Central banks reacted dramatically with attempts to reduce interest rates and to increase financial liquidity. The U.S. government introduced a stimulus package worth more than $800 billion in a bid to stabilize and stimulate the economy with increased government spending (i.e. bailing out/lending money to institutions (e.g. General Motors) that were affected), as well as new banking policies for benefit of its customers. In addition, personal taxes were cut through a tax refund program. (Conklin & Cadieux 2008; Pittman & Ivry 2009)
Concerned that falling demand for the country’s exports (due to the global financial crisis) would put further downward pressure on overall economic growth, China implemented a series of monetary and fiscal policies. The country’s interest rate and reserve requirements were lowered to stimulate domestic growth in a bid to offset any drop-off in exports, there was cut in policy rates, and banks were encouraged to lend more. (BBC 2008; ChannelNewsAsia 2008) The drop in property and stock prices in the United States enabled China to buy (invest in) more U.S Treasury Bonds, in order to keep it’s yuan from rising (more than it wants) against the U.S dollar (Bergsten 2010).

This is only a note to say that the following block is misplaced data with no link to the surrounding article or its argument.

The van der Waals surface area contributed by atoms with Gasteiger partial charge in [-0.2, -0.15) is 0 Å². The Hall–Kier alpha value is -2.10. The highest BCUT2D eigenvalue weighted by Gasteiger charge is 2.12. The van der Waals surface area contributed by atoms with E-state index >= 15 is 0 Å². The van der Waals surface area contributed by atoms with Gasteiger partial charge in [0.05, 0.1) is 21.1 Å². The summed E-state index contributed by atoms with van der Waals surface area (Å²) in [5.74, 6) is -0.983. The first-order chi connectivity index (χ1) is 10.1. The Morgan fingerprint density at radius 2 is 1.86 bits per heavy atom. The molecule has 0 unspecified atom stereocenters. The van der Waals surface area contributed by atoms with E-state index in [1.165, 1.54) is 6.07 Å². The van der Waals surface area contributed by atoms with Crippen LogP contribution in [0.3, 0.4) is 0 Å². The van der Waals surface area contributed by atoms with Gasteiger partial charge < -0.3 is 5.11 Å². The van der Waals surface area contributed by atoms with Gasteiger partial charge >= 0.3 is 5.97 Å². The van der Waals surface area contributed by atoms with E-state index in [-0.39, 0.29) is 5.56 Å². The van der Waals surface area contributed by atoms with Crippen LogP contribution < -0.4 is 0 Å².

• Alfaro, L, Kim, R, 2007, Transforming Korea Inc.: financial crisis and institutional reform, Oct 30
• Bird, G, Mandilaras, A, 2005, ‘Reserve Accumulation in Asia’, World Economics 6, no. 1, pp 85-99.
• Carbaugh, R J, 2009, International economics, 12th edn, South-Western Cengage Learning, USA
• Conklin, D W, Cadieux, D, 2008, ‘The 2007-2008 financial crisis: causes, impacts and the need for new regulations’, June 9
• Isgut, A E, 2001, ‘Developing countries’ borrowing in the international financial market with an uncertain credit ceiling’, International Journal of Finance 7 Economics, no. 2, pp 171-183
• Bergsten, C F, 2010, How quickly will China move?, 16 April, viewed 10 April 2010,
• Shah, A, 2009, Global financial crisis, Global Issues, 25 July, viewed 18 April 2010,
• Schmidt, R, 2009, The 1997 Asian financial crisis, StockBreakThroughs, 12 January, viewed 10 April 2010, <http://stockbreakthroughs.com/2009/01/12/the-1997-asian-financial-crisis/>
• Pittman M, Ivry, B, U.S. Taxpayers Risk $9.7 Trillion on Bailout Programs, viewed 12 April 2010,
• BBC, viewed 15 April 2010, <http://news.bbc.co.uk>
• Bloomberg, viewed 15 April 2010, <http://www.bloomberg.com>
• ChannelNewsAsia, viewed 16 April 2010, <http://www.channelnewsasia.com>
• IMF, viewed 16 April 2010, <http://www.imf.org/>
• Hill, W L, The Asian Financial Crisis, University of Washington viewed 19 April 2010, <http://www.wright.edu/~tdung/asiancrisis-hill.htm>